In the jungles of Nicaragua a team floats down the Rio Coco in a dugout canoe. Through oppressive heat and humidity, they ride in the narrow, hollowed-out tree for 18 hours before they can reach the indigenous Miskito people in the country’s interior. This might sound like some scene from Indiana Jones, but actually, the hero is Florence dentist, Dr. Robert Moore.
Moore has since completed 27 of these dental missions across Central America since his first mission. On his first mission to South Africa, Moore and the team stayed for 10 days to construct a church and spread the gospel.
“While I was there, I saw the needs people had,” Moore said. “They would come up, and they would have cavities, and all these broken-down teeth. I’d see mouths swollen, and
I couldn’t do anything.”
During this particular mission, Moore left his excavators and forceps behind, but he felt called to use his dental skills to help those in need, just like a local dentist had inspired him.
After graduating from Sheffield High School, Moore studied engineering at Auburn University. During his co-op in Florence, he rented from a dentist who encouraged him to join the profession. After Auburn, Moore graduated from dental school at the University of Alabama Birmingham.
“I knew the Lord wanted me to come back to the mission field through dental,” Moore said. “Because that’s what I can do to help people.”
Moore has traveled across Central America on his missions. He has worked in Guatemala, Costa Rica, Haiti, and Nicaragua. Most recently, he added the Dominican Republic to his list.
“[In the Dominican Republic], we actually were in a clinic where we could actually do a lot of work on folks who needed it,” Moore said. “The people there in Santa Domingo themselves, they were just excited that there was someone that was doing stuff for them.”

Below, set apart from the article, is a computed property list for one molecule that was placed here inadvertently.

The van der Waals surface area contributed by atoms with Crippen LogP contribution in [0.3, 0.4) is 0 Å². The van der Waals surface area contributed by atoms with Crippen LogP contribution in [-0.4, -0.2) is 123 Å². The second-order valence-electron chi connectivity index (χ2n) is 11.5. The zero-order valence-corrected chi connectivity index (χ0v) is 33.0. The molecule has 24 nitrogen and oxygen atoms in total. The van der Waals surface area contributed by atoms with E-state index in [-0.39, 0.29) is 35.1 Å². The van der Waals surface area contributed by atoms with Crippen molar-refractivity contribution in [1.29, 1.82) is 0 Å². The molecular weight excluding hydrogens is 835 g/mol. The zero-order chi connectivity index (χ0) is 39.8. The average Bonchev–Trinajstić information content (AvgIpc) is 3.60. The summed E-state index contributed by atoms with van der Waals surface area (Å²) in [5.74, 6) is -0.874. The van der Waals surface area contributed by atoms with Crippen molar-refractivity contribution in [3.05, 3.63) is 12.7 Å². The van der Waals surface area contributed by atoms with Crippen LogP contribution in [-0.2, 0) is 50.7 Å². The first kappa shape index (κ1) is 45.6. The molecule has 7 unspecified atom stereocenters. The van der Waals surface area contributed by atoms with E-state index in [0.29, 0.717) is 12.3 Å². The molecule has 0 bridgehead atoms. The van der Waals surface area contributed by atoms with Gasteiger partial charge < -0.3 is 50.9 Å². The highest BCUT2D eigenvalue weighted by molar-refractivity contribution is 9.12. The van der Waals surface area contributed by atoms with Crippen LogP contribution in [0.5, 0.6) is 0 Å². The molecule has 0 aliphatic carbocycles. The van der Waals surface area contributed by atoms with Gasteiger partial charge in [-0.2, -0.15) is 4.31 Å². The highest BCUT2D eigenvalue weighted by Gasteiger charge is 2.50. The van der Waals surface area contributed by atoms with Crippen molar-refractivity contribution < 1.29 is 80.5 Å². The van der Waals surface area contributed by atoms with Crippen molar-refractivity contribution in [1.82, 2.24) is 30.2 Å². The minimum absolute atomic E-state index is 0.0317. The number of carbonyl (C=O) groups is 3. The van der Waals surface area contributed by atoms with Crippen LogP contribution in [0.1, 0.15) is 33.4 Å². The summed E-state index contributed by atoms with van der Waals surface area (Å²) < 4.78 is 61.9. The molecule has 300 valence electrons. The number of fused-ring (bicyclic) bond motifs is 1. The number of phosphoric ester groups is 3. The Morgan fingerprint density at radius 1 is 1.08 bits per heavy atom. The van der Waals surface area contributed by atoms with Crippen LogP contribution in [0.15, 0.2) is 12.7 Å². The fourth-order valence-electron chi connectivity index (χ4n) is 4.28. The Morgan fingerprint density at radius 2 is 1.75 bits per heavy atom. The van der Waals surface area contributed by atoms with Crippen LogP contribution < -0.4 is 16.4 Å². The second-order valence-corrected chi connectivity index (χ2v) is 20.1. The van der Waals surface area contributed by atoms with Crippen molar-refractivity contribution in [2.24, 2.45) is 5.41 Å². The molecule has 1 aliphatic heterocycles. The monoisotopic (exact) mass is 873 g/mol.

Since the free clinic was located in an urban center, the dentists had electricity and used modern equipment like in the United States.
“That was totally opposite of the type clinics that I usually go to,” Moore said. “Totally opposite.”
Most of Moore’s missions take place in rural environments with limited or no power. Patients sit in straight-backed chairs, or sometimes even tree stumps while volunteer assistants hold their heads back. The dentists carry all their equipment with them and use headlamps to see in patients’ mouths.
“You can only see what you can see,” Moore said. “It’s really a challenge doing dentistry without x-rays or the benefits of having power.”
The team sleeps in sleeping bags on the ground covered by mosquito nets and begin treatments at 7am. They work for twelve hours with few breaks in 100-degree temperatures.
“There’s no sitting around on trips like this,” Moore said. “These are work trips. I usually come back exhausted, but it’s such a thrill to go.”
His teams have seen as many as 3,000 to 3,500 people over a week’s time. Some patients walk for days to get to the clinic and sleep on the ground until they’re seen.
“You kind have to see it to believe it,” Moore said.
Twenty-five people make up an average-sized team, but Moore has been a part of missions with 75 to 100 people.
“Folks that go are not just dental people,” Moore said. “There are everyday folks, too.”
The volunteers encompass every profession, including retirees. Moore has worked with volunteers’ young as 14 and as old as 91.
“If you can hand out water in a line, you’re just as important as anyone else on the team,” Moore said.
Moore’s wife, Patricia has joined the last few missions.
“I had asked her twenty-four times, ‘do you want to go with me?’ ‘Nah, you know I don’t do that.’ Then one time she went, Moore said. “And now she has the bug.”
Upon returning from the trips, Moore goes back to work with his Florence patients at Singing River Dentistry. In a few months, he’ll celebrate 42 years in the profession, and hopefully, be planning another mission.
“They’re all great trips,” Moore said. “And they’re great trips because you’re doing what the Lord has led you to do.”